In 1922, a gang of robbers hijacked a Federal Reserve Bank truck outside the Denver Mint, making off with $200,000 in five-dollar bills.  One security guard was killed.  One of the robbers, Nicholas “Chaw Jimmie” Trainor, deflected a shotgun round with his jaw and later died.  But none of the other six robbers was fingered for the robbery, though it’s believed that they were all eventually imprisoned for other crimes (like James “Oklahoma Jack” Clark) or killed in other circumstances.

Catchy as those nicknames are, however, no criminals come close to “Repulsive Rogan” or “Filthy McNasty,” the robbers in The Bank Dick.

The Denver Mint was a near-yearly elementary school pilgrimage, all the students trundling downtown with a brown-bag lunch in hand to learn about how pennies are pressed.  Not me, though.  My mother worked downtown, and I had lunch with her.  When someone asked where she worked, all I knew was that it was at a bank.  Later, I learned it was the Federal Reserve Bank, which sounded more important.

But what she did specifically, I still don’t know.  She was a clerk, verifying checks, I think; her exact job description was unclear.  All I knew was that she supplied my brief philatelist phase with stamps from around the world:  a green Jamaica with a worker in a sugar cane field; red triangular Indonesias; all manner of foreign rulers, smiling grimly.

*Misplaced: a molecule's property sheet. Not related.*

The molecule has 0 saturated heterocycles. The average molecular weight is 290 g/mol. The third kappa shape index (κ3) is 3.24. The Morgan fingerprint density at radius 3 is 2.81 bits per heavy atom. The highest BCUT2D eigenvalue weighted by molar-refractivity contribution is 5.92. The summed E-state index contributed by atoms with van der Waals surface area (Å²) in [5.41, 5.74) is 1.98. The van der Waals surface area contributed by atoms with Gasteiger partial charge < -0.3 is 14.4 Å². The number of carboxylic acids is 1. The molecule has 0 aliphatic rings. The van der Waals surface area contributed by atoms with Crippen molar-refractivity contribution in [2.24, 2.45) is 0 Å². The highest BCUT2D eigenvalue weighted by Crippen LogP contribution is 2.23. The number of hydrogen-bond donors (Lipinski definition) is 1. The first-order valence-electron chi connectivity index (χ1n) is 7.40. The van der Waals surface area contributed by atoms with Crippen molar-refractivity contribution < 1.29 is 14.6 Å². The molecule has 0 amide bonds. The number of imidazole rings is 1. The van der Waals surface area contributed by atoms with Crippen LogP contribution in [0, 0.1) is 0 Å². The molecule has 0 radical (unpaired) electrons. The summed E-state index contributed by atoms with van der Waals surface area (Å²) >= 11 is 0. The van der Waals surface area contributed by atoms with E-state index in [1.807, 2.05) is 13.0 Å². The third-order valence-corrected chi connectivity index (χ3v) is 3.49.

After the tour, I met my mother for lunch.  The inside of the Federal Reserve seemed lacquered in gold, with severe 70s architectural flourishes that reminded me of dentist-office mobiles.  The cafeteria was on the second-floor and overlooked 16th Street before it had become a pedestrian mall.  Over the years, I watched the construction of the Tabor Center, the free shuttles puttering down the road, the opening of endless souvenir shops and the Rock Bottom Brewery across the street.  My mother’s co-workers commented how much I had grown since my last visit:  Tita, a Filipina and my mother’s best friend there.  Peter, who self-published poetry.

Security was loose those days.  I signed in and clipped a visitor’s badge to my chest.  My father could pull into the parking lot by announcing that he had come to pick up his wife, and as we drove out, my mother waved to the unseen guard behind the blackened window on Arapahoe Street — Egbert Sousè himself, perhaps.  At one Christmas party, the managers handed out baggies of shredded currency.

Over time, the Federal Reserve’s defenses grew more elaborate, more necessary.  Concrete barriers.  High walls topped with sharpened bars.  This was long before the Oklahoma City bombing.

But, by then, I had also outgrown spending afternoons with my mother.

The world honors the daring, the thieves.  No one remembers the functionaries, the Og Oggiblys who keep the world in working order.  Tita retired a few years before my mother.  Peter gave my mother a copy of his book for a retirement gift.  The stamps that my mother had ripped off envelopes so that I could steam away their backings and press dry between paper towels — those have been collected, mounted, forgotten.

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